Help make this code compile:

pub struct Bar {}

pub struct Foo {}

static bar_inst: Bar = Bar {};

impl Foo {
    static bar: Bar = Bar {};

}

I prefer to write Foo::bar instead of bar_inst. I am playing with macro_rules!. I believe the bar_inst approach forces me to thread the identifier name bar_inst through everything i.e. blah!(Foo, bar_inst) where as if I could get a static as Foo::bar, I could call the macro as blah!(Foo).

Question: In stable rust, is there anyway to fake/approximate a static that belongs to a struct/enum ?

Obligatory: you probably shouldn't use associated statics in the way you're describing...

Okay, with that out of the way: absolutely!
You've probably seen that while associated static variables aren't allowed, associated constants are.
For example, you can do this:

struct Foo {
    const bar: Bar = Bar {};
}

It's cool, it compiles, but, that doesn't help in your case where you want to be able to mutate the shared memory.

In order to do that, you can make use of "interior mutability".
There's a handful of 'special' wrapper types in Rust that allow you to mutate their content without needing mutable access to the wrapper itself. The de-factor option being RefCell.

You can emulate a static like you want by using an associated constant, with one of these wrapper types:

use std::cell::RefCell;

pub struct Bar {}

pub struct Foo {}

impl Foo {
    const BAR: RefCell<Bar> = RefCell::new(Bar {});
}

On it's own, it's not an exciting example, so here's an example playground you can run, showing how this would be usable.

1 Like
  1. Thank you for the working solution.

  2. I am curious to hear your intuition why.

This doesn't do what you want. The code you wrote in the playground doesn't notice because of the line let bar = Foo::BAR;, but if you actually use Foo::BAR twice, you will see that it is not shared:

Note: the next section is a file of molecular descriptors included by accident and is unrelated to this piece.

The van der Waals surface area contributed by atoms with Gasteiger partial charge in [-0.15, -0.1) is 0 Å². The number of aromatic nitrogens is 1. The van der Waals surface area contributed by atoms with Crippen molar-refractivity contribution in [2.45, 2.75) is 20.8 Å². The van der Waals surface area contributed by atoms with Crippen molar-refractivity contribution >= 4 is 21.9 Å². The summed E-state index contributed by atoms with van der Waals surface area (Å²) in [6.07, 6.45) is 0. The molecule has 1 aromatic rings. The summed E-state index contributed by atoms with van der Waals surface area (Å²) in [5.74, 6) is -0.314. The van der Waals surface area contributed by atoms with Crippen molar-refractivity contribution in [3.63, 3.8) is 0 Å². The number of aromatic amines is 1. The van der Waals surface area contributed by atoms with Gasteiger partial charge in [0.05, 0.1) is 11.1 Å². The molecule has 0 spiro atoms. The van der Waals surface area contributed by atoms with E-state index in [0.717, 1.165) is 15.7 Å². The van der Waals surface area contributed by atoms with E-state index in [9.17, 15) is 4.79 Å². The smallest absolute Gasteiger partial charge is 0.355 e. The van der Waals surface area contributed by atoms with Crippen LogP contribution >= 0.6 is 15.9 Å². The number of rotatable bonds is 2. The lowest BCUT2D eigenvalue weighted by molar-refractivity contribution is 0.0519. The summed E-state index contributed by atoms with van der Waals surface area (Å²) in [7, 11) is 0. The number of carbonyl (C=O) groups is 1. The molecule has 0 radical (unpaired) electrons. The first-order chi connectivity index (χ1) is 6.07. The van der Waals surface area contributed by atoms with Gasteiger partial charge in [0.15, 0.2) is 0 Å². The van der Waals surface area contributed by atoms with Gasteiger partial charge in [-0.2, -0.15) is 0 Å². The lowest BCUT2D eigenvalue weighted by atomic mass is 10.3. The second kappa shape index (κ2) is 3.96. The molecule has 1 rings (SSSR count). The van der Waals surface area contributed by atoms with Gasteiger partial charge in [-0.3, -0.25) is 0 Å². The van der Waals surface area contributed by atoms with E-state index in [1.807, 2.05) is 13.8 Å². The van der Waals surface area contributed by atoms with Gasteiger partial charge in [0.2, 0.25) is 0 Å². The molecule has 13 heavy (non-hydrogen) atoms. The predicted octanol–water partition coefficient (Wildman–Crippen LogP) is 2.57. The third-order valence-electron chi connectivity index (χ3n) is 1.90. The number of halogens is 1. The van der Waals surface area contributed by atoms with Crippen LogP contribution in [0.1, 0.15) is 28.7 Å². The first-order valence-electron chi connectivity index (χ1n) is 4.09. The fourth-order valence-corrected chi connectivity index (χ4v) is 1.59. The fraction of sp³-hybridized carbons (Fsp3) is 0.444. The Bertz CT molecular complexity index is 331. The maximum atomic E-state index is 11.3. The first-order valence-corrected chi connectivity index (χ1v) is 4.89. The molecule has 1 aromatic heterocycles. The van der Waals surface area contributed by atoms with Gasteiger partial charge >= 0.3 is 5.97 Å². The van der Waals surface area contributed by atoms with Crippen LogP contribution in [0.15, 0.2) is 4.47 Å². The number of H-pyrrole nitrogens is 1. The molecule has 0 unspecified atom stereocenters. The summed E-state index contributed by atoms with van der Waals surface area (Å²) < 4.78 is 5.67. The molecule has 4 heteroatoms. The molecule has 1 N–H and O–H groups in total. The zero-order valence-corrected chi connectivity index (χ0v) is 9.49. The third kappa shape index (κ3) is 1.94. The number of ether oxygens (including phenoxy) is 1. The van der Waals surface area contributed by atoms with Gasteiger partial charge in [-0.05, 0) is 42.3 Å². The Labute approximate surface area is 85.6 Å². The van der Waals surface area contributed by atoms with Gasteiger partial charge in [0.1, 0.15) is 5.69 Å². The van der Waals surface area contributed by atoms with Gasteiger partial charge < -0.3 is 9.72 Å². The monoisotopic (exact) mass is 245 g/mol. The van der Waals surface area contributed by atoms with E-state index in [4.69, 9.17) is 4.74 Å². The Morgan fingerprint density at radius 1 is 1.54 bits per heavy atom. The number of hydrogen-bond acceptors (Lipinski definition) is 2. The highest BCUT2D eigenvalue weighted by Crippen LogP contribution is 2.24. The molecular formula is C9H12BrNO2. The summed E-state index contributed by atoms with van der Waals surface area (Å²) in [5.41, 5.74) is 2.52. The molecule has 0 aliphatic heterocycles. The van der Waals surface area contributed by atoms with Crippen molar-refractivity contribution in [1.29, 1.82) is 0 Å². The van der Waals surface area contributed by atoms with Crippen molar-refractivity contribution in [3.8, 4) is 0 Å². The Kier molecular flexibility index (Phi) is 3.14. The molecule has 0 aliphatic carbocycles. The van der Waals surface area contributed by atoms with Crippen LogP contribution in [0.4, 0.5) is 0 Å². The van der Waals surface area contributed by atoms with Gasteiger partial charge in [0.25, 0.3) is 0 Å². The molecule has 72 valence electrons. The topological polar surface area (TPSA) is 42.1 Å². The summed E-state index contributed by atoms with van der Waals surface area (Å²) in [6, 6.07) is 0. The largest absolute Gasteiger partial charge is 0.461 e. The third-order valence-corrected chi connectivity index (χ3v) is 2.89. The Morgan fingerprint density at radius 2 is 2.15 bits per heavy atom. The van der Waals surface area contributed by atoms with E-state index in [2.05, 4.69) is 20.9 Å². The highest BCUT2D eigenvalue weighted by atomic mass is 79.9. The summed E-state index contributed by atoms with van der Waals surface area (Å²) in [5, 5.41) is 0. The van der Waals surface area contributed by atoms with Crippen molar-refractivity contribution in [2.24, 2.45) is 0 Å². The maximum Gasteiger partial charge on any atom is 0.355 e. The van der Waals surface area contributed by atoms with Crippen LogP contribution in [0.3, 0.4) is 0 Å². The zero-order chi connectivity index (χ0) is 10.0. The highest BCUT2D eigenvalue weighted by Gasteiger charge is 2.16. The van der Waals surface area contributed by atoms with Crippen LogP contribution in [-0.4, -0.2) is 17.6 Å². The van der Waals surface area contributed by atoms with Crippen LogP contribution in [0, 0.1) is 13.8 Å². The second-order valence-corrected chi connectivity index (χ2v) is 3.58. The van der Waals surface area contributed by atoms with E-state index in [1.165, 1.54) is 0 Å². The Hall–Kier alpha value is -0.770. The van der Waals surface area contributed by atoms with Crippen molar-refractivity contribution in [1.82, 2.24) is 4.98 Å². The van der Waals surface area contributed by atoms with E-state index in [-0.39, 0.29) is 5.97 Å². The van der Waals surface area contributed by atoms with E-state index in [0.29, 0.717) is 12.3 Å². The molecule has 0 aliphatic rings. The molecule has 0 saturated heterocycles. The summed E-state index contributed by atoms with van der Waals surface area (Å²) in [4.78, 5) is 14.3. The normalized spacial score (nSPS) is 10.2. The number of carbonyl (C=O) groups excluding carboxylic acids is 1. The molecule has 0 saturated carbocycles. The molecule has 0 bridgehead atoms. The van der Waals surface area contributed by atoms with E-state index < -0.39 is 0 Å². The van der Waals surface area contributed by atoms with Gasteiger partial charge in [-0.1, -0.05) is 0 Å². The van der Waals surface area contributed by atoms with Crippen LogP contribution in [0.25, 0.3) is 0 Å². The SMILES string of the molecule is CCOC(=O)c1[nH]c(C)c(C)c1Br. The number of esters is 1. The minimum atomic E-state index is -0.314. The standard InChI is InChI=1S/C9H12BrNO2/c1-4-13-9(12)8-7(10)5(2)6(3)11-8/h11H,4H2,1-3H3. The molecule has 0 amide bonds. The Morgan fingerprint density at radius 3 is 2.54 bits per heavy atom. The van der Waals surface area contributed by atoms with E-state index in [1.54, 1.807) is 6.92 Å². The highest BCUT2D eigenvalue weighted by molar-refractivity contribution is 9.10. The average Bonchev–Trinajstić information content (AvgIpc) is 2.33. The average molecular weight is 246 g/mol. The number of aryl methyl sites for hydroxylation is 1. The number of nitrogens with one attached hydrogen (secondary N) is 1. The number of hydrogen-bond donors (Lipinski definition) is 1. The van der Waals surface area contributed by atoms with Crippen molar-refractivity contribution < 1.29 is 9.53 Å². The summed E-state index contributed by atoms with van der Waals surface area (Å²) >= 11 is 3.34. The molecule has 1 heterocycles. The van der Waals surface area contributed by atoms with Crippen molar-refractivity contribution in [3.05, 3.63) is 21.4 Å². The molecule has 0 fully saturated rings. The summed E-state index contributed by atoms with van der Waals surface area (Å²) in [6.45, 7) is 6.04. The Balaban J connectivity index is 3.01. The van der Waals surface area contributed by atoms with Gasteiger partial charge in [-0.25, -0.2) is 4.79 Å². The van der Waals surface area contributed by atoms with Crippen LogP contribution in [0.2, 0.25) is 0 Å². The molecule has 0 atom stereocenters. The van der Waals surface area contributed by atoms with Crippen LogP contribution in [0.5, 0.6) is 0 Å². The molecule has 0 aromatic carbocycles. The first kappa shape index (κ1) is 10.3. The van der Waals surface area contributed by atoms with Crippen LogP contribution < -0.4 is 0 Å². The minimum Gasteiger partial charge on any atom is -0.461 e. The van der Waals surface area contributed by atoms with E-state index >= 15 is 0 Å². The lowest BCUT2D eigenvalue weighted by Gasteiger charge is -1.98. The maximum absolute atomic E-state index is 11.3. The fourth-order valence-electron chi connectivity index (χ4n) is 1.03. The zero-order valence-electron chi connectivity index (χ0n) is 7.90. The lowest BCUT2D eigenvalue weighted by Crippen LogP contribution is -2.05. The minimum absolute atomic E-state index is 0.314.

use std::cell::RefCell;
pub struct Bar {
    flag: bool, 
}
pub struct Foo {}
impl Foo {
    const BAR: RefCell<Bar> = RefCell::new(Bar { flag: true });
}
fn main() {
    Foo::BAR.borrow_mut().flag = false;
    assert_eq!(false, Foo::BAR.borrow().flag); // this assertion fails
}

Constant items differ from static items:

Constants are essentially inlined wherever they are used, meaning that they are copied directly into the relevant context when used. This includes usage of constants from external crates, and non-Copy types. References to the same constant are not necessarily guaranteed to refer to the same memory address.

A static item is similar to a constant, except that it represents a precise memory location in the program. All references to the static refer to the same memory location.

You cannot use a const to create a shared memory location. (Notice also that if it were possible for the const value to be shared, you'd get an error because RefCell is not Sync and thus cannot be accessed from multiple threads.)

7 Likes

Of course, for values without interior mutability, constant static promotion can still result in a value of !Sync type referenced from multiple threads.

I should have said “You cannot use a const to create a shared mutable memory location.”

The pattern I usually use goes something like this:

impl Foo {
    pub fn bar()->&'static Bar {
        static bar: Bar = Bar;
        &bar
    }
}

Or, more likely:

impl Foo {
    pub fn bar()->&'static Bar {
        use std::cell::OnceLock;
        static bar_cell: OnceLock<Bar> = OnceLock::new();
        bar_cell.get_or_init(|| Bar::new(some_arg_that_is_not_const))
    }
}
2 Likes

LOL. Thanks. I was getting a weird error, but did not realize it was this.

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